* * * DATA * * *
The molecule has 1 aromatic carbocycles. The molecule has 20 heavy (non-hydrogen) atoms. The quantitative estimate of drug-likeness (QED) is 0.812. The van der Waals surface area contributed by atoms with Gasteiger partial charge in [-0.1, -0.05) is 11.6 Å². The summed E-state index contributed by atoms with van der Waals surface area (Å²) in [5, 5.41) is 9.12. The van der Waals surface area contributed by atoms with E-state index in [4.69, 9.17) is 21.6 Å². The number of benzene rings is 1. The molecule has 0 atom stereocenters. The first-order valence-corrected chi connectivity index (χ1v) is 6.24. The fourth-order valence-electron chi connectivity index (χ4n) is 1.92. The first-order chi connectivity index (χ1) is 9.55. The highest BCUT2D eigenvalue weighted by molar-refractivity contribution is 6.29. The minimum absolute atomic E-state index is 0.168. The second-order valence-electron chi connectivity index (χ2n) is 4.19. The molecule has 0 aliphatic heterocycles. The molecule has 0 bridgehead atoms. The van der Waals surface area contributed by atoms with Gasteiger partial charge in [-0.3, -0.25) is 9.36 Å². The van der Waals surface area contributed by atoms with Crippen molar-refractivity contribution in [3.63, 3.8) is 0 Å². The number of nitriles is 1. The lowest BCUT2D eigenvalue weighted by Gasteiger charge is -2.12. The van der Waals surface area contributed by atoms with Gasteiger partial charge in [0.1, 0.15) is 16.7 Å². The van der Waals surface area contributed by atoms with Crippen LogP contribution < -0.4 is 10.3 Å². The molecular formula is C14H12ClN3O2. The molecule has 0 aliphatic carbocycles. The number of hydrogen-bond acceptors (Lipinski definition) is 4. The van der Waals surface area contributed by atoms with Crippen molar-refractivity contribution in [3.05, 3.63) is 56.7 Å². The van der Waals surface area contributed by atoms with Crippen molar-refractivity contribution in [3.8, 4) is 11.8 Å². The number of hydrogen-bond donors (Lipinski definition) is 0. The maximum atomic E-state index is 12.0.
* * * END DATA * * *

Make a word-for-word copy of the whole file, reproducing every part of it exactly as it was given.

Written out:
The molecule has 1 aromatic carbocycles. The molecule has 20 heavy (non-hydrogen) atoms. The quantitative estimate of drug-likeness (QED) is 0.812. The van der Waals surface area contributed by atoms with Gasteiger partial charge in [-0.1, -0.05) is 11.6 Å². The summed E-state index contributed by atoms with van der Waals surface area (Å²) in [5, 5.41) is 9.12. The van der Waals surface area contributed by atoms with E-state index in [4.69, 9.17) is 21.6 Å². The number of benzene rings is 1. The molecule has 0 atom stereocenters. The first-order valence-corrected chi connectivity index (χ1v) is 6.24. The fourth-order valence-electron chi connectivity index (χ4n) is 1.92. The first-order chi connectivity index (χ1) is 9.55. The highest BCUT2D eigenvalue weighted by molar-refractivity contribution is 6.29. The minimum absolute atomic E-state index is 0.168. The second-order valence-electron chi connectivity index (χ2n) is 4.19. The molecule has 0 aliphatic heterocycles. The molecule has 0 bridgehead atoms. The van der Waals surface area contributed by atoms with Gasteiger partial charge in [-0.3, -0.25) is 9.36 Å². The van der Waals surface area contributed by atoms with Crippen molar-refractivity contribution in [3.63, 3.8) is 0 Å². The number of nitriles is 1. The lowest BCUT2D eigenvalue weighted by Gasteiger charge is -2.12. The van der Waals surface area contributed by atoms with Gasteiger partial charge in [0.1, 0.15) is 16.7 Å². The van der Waals surface area contributed by atoms with Crippen LogP contribution < -0.4 is 10.3 Å². The molecular formula is C14H12ClN3O2. The molecule has 0 aliphatic carbocycles. The number of hydrogen-bond acceptors (Lipinski definition) is 4. The van der Waals surface area contributed by atoms with Crippen molar-refractivity contribution in [3.05, 3.63) is 56.7 Å². The van der Waals surface area contributed by atoms with Crippen molar-refractivity contribution in [3.8, 4) is 11.8 Å². The number of hydrogen-bond donors (Lipinski definition) is 0. The maximum atomic E-state index is 12.0.